When A Laboratory Is Space-Challenged – Tips for Designers

The good news for Pacific Northwest National Laboratory was they were getting two new buildings. The bad news? The square footage would actually be less than the buildings they were leaving. PNNL’s program manager Greg Herman had to look for ways to fit more into less. Working with his design team, he maximized space by keeping walls to a minimum. Mobile casework and quick-disconnect workbenches allowed him to reconfigure “ballroom-type” laboratories in a matter of days, rather than taking time to demolish and rebuild interior walls.

Just as important was determining what equipment was the most reliable, useful, and best quality. “If it’s not reliable, then the users are not going to use it,” stated Herman. What made the cut? Read the complete story at http://bit.ly/1GOjLNr.


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Hospitals Designing for Constant Change

Technology innovations, regulatory revisions, demographic shifts – they all add up to an ever-changing healthcare environment. “The best investment a healthcare organization can make is in a facility that can—and will—change,” says Lisa Regan, director of performance and transformation for Bluewater Health of Ontario. Regan and her colleagues cite modular design as the key to flexible space utilization, starting with building designs that allow for a variety of space usages over time. Modular cabinetry and furnishings are an essential part of the flexibility picture, moving out of “soft spaces” such as storage areas and offices whenever “hard spaces” such as imaging or surgery need to expand. In a recent Bluewater Health hospital re-fit, 80% of the new cabinetry was reconfigurable casework. Regan estimated the modular casework yielded a 74% savings when the spaces had to be reconfigured only a year later. Read the full story at http://bit.ly/1GdTUAh.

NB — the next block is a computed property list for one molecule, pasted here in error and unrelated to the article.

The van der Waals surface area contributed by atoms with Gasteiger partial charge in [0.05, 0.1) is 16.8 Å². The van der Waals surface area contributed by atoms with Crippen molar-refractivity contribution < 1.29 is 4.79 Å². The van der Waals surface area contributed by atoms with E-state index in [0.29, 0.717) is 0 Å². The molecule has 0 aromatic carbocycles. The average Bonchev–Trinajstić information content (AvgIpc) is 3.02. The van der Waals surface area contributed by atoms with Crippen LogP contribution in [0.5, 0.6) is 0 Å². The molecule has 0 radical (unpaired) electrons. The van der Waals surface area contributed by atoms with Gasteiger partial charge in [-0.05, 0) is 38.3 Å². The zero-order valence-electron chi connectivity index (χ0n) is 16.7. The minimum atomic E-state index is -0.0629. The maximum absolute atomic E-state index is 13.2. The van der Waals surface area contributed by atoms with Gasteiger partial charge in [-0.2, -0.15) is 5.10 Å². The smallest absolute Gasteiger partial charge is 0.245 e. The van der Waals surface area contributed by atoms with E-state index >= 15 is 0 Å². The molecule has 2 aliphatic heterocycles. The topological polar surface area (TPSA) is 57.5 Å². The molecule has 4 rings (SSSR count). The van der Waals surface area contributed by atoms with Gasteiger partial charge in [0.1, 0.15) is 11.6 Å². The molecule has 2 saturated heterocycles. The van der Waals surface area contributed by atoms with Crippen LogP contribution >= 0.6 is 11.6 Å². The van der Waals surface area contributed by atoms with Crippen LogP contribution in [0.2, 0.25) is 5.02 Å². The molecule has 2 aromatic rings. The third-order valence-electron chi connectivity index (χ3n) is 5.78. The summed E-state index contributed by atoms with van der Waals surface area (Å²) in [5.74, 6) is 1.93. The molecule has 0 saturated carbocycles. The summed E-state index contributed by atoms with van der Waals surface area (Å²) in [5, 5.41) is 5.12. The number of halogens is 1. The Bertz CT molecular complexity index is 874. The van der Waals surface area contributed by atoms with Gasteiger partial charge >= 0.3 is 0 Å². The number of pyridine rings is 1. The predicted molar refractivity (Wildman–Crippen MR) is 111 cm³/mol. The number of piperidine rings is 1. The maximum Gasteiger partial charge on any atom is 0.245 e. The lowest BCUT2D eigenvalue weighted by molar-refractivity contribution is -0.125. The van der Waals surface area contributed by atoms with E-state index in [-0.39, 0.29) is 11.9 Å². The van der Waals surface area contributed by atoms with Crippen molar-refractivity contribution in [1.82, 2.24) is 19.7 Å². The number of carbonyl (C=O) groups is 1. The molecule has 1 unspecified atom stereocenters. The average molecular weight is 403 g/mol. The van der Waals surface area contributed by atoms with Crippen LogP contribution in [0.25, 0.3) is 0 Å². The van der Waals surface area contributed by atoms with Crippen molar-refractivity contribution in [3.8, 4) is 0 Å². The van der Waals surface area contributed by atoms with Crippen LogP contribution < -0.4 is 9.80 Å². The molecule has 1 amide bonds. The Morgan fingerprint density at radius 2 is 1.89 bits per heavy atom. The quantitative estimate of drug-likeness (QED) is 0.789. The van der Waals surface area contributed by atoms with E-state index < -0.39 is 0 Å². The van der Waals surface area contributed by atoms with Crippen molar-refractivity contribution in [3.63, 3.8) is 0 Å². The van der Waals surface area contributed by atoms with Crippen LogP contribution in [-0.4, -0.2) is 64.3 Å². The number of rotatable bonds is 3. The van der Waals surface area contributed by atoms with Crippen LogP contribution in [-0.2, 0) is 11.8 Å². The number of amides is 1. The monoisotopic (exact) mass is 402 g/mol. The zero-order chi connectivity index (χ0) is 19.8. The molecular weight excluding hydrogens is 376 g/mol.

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Your Gift from the IRS: The Equipment Purchase Deduction

As the song says, “It’s that time of year,” time to take advantage of Section 179, the tax rule that allows you to deduct the full purchase price of business equipment, up to $25,000. New equipment put into service before December 31st can be deducted from your business’s gross income under Section 179. It’s that simple. And everything we provide – high density storage systems, RFID systems, materials handling equipment, for example – qualifies for the deduction.

More good news: When you add in depreciation, the total tax reduction is even greater. This calculator shows the savings: http://bit.ly/11RTHn5. Check with your tax professional, then give us a call.


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